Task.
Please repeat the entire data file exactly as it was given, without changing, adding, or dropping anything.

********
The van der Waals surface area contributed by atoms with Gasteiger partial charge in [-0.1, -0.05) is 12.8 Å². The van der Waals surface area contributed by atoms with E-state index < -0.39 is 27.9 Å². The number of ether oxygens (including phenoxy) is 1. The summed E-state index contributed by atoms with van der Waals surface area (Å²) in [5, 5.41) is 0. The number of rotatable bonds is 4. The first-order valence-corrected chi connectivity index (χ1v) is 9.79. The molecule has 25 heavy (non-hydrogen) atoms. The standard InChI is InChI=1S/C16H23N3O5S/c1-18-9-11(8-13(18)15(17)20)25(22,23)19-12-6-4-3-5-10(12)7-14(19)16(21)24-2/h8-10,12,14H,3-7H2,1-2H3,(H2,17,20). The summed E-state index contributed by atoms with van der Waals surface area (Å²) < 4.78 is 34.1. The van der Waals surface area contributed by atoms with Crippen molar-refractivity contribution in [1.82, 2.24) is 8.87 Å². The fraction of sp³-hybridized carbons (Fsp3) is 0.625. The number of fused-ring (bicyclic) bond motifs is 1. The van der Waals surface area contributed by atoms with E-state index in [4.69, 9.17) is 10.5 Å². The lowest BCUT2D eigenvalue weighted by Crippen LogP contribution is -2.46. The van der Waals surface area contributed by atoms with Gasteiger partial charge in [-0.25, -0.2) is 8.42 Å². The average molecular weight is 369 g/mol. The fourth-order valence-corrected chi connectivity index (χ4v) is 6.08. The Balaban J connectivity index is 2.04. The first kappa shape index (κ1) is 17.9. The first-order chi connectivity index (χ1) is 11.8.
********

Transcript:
The van der Waals surface area contributed by atoms with Gasteiger partial charge in [-0.1, -0.05) is 12.8 Å². The van der Waals surface area contributed by atoms with E-state index < -0.39 is 27.9 Å². The number of ether oxygens (including phenoxy) is 1. The summed E-state index contributed by atoms with van der Waals surface area (Å²) in [5, 5.41) is 0. The number of rotatable bonds is 4. The first-order valence-corrected chi connectivity index (χ1v) is 9.79. The molecule has 25 heavy (non-hydrogen) atoms. The standard InChI is InChI=1S/C16H23N3O5S/c1-18-9-11(8-13(18)15(17)20)25(22,23)19-12-6-4-3-5-10(12)7-14(19)16(21)24-2/h8-10,12,14H,3-7H2,1-2H3,(H2,17,20). The summed E-state index contributed by atoms with van der Waals surface area (Å²) < 4.78 is 34.1. The van der Waals surface area contributed by atoms with Crippen molar-refractivity contribution in [1.82, 2.24) is 8.87 Å². The fraction of sp³-hybridized carbons (Fsp3) is 0.625. The number of fused-ring (bicyclic) bond motifs is 1. The van der Waals surface area contributed by atoms with E-state index in [4.69, 9.17) is 10.5 Å². The lowest BCUT2D eigenvalue weighted by Crippen LogP contribution is -2.46. The van der Waals surface area contributed by atoms with Gasteiger partial charge in [-0.25, -0.2) is 8.42 Å². The average molecular weight is 369 g/mol. The fourth-order valence-corrected chi connectivity index (χ4v) is 6.08. The Balaban J connectivity index is 2.04. The first kappa shape index (κ1) is 17.9. The first-order chi connectivity index (χ1) is 11.8.